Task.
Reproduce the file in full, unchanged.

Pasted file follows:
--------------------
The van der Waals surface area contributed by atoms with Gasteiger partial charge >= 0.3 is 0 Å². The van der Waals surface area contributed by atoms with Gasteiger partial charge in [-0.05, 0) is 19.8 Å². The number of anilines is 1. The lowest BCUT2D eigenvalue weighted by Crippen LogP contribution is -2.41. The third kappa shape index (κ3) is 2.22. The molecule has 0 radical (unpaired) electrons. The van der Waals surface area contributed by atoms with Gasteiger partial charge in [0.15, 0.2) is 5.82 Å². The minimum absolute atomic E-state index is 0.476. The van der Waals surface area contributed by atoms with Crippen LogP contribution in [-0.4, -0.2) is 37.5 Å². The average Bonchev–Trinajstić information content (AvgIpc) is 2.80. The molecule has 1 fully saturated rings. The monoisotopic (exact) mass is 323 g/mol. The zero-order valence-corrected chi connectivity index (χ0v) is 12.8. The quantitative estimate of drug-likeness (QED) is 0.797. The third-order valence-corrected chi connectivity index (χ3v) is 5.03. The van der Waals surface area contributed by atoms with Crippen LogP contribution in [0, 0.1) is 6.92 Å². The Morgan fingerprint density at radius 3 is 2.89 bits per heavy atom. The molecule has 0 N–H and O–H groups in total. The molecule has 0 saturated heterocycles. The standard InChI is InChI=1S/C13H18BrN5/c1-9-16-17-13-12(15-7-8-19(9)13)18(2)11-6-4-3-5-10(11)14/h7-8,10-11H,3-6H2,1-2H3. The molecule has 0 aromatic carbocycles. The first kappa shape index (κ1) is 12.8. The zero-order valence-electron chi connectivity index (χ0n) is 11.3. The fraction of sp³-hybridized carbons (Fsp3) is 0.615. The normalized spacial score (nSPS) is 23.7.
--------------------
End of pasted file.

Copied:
The van der Waals surface area contributed by atoms with Gasteiger partial charge >= 0.3 is 0 Å². The van der Waals surface area contributed by atoms with Gasteiger partial charge in [-0.05, 0) is 19.8 Å². The number of anilines is 1. The lowest BCUT2D eigenvalue weighted by Crippen LogP contribution is -2.41. The third kappa shape index (κ3) is 2.22. The molecule has 0 radical (unpaired) electrons. The van der Waals surface area contributed by atoms with Gasteiger partial charge in [0.15, 0.2) is 5.82 Å². The minimum absolute atomic E-state index is 0.476. The van der Waals surface area contributed by atoms with Crippen LogP contribution in [-0.4, -0.2) is 37.5 Å². The average Bonchev–Trinajstić information content (AvgIpc) is 2.80. The molecule has 1 fully saturated rings. The monoisotopic (exact) mass is 323 g/mol. The zero-order valence-corrected chi connectivity index (χ0v) is 12.8. The quantitative estimate of drug-likeness (QED) is 0.797. The third-order valence-corrected chi connectivity index (χ3v) is 5.03. The van der Waals surface area contributed by atoms with Crippen LogP contribution in [0, 0.1) is 6.92 Å². The Morgan fingerprint density at radius 3 is 2.89 bits per heavy atom. The molecule has 0 N–H and O–H groups in total. The molecule has 0 saturated heterocycles. The standard InChI is InChI=1S/C13H18BrN5/c1-9-16-17-13-12(15-7-8-19(9)13)18(2)11-6-4-3-5-10(11)14/h7-8,10-11H,3-6H2,1-2H3. The molecule has 0 aromatic carbocycles. The first kappa shape index (κ1) is 12.8. The zero-order valence-electron chi connectivity index (χ0n) is 11.3. The fraction of sp³-hybridized carbons (Fsp3) is 0.615. The normalized spacial score (nSPS) is 23.7.